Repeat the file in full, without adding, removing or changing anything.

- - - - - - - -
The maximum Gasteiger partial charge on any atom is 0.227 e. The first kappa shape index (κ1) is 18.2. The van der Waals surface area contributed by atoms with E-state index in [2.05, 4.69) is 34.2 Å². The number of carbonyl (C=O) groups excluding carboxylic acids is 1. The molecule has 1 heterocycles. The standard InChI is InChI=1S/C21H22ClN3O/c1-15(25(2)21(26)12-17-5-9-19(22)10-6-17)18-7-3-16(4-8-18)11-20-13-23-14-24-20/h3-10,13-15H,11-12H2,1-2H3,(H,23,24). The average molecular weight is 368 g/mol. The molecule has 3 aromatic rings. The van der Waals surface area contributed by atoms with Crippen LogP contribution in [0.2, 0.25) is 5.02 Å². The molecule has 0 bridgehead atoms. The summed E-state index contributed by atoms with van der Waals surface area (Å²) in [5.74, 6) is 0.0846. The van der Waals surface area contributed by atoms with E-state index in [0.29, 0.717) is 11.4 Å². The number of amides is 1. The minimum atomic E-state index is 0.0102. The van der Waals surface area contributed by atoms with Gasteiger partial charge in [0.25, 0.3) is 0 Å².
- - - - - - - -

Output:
The maximum Gasteiger partial charge on any atom is 0.227 e. The first kappa shape index (κ1) is 18.2. The van der Waals surface area contributed by atoms with E-state index in [2.05, 4.69) is 34.2 Å². The number of carbonyl (C=O) groups excluding carboxylic acids is 1. The molecule has 1 heterocycles. The standard InChI is InChI=1S/C21H22ClN3O/c1-15(25(2)21(26)12-17-5-9-19(22)10-6-17)18-7-3-16(4-8-18)11-20-13-23-14-24-20/h3-10,13-15H,11-12H2,1-2H3,(H,23,24). The average molecular weight is 368 g/mol. The molecule has 3 aromatic rings. The van der Waals surface area contributed by atoms with Crippen LogP contribution in [0.2, 0.25) is 5.02 Å². The molecule has 0 bridgehead atoms. The summed E-state index contributed by atoms with van der Waals surface area (Å²) in [5.74, 6) is 0.0846. The van der Waals surface area contributed by atoms with E-state index in [0.29, 0.717) is 11.4 Å². The number of amides is 1. The minimum atomic E-state index is 0.0102. The van der Waals surface area contributed by atoms with Gasteiger partial charge in [0.25, 0.3) is 0 Å².